What is your current position and area of research?
I am Professor and Chair of the School of Psychology at the Georgia Institute of Technology. My research tries to understand the first-person experience of working, from the immediate episodic feeling of what it is like to be working to the broader autobiographical narratives that people create to provide coherence for their work lives. For most of the past decade my research has focused on emotional experiences at work but now we are looking at issues related to attentional focus and daydreaming, all under the umbrella agenda of understanding work experiences.
What led you to this field/area of research?
For the early part of my career I studied job satisfaction and related work attitudes. Over time I realized that job satisfaction was not useful as a first person, experiential construct. Satisfaction doesn’t capture the way people feel at their jobs. It isn’t the way they think about their work experiences. This led to an interest in emotional experiences more specifically and to a broader interest in the first-person experience of working. Over the years, the challenge has been to get organizational psychologists to reorient their mindset from thinking about humans as parts of organizational systems with the objective of enhancing organizational effectiveness to thinking about the experience of working from the worker’s point of view and the importance of working to the human condition.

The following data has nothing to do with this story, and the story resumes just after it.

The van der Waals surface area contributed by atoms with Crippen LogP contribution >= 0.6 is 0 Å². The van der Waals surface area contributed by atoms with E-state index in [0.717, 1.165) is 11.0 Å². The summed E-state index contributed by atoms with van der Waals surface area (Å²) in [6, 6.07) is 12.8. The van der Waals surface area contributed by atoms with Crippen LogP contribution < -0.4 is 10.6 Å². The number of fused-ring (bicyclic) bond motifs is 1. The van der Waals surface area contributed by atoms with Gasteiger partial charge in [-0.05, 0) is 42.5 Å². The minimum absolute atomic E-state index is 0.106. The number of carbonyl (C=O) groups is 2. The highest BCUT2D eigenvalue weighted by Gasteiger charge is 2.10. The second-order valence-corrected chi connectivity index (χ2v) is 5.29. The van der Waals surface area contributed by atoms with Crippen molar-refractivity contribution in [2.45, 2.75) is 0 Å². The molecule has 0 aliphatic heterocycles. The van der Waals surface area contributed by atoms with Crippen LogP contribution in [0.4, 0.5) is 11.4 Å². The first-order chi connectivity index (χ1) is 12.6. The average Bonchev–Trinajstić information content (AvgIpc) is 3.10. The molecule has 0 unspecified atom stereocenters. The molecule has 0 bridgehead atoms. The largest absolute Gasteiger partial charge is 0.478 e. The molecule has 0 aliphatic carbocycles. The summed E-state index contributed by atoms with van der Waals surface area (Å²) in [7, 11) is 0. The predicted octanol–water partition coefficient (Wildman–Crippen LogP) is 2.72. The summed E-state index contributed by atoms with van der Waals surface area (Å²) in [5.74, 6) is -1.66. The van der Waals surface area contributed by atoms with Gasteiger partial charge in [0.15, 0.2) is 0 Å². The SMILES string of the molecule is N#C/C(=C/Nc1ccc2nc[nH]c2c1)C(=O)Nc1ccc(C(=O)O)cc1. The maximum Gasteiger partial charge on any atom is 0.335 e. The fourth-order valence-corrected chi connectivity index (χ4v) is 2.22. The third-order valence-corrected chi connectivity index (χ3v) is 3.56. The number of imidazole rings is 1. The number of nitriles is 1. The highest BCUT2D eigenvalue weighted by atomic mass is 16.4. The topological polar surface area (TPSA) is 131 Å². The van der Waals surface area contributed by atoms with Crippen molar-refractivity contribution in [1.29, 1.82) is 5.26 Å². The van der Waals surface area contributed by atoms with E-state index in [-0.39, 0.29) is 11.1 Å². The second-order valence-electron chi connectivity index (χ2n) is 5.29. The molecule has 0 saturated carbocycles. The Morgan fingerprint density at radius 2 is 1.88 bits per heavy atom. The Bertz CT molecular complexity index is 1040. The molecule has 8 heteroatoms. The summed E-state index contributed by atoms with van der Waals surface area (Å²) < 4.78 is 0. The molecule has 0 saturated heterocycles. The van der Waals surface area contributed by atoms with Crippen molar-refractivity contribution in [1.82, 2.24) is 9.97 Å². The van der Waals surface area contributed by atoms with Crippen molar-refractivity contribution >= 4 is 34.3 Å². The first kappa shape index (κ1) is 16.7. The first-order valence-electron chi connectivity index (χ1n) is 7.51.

What has been the biggest change in Human system integration during your career?
I think the biggest change I have seen has been the development of HSI as an autonomous field with more defined HSI training and professional identification. When I was first exposed to the field it was composed of people with clear identities in other fields (human factors, I-O psychology, systems engineering) but who had an appreciation for interdisciplinary thinking. Now people are more likely to have an HSI identity. More specific HSI training and education hasn’t quite caught up, but it will.
What do you enjoy most about being a member of BOHSI?
That’s the easiest question to answer. The two most enjoyable things about BoHSI membership have been interacting with enormously smart and interesting people and doing it while trying to solve important and interesting social problems.
What is the most important thing you would like to see human-systems integration achieve in the next 10 years?
Observing as a psychologist, I think the biggest challenge is to develop this interdisciplinary field without losing the depth of knowledge that exists within the component fields. I have been impressed when the HSI perspective recognizes the importance of the psychology of the humans in the system but I am sometimes troubled by how naive the knowledge brought to bear can be. My guess is that people from other core disciplines sometimes feel the same way. As HSI develops as an autonomous field it will incorporate knowledge from other core disciplines. It needs to figure out how to incorporate the best of that knowledge, in all its complexity, and not continuously reinvent the wheel.
What is your favorite book of all time?
Can I give three? The Iliad, Crime and Punishment, One Hundred Years of Solitude.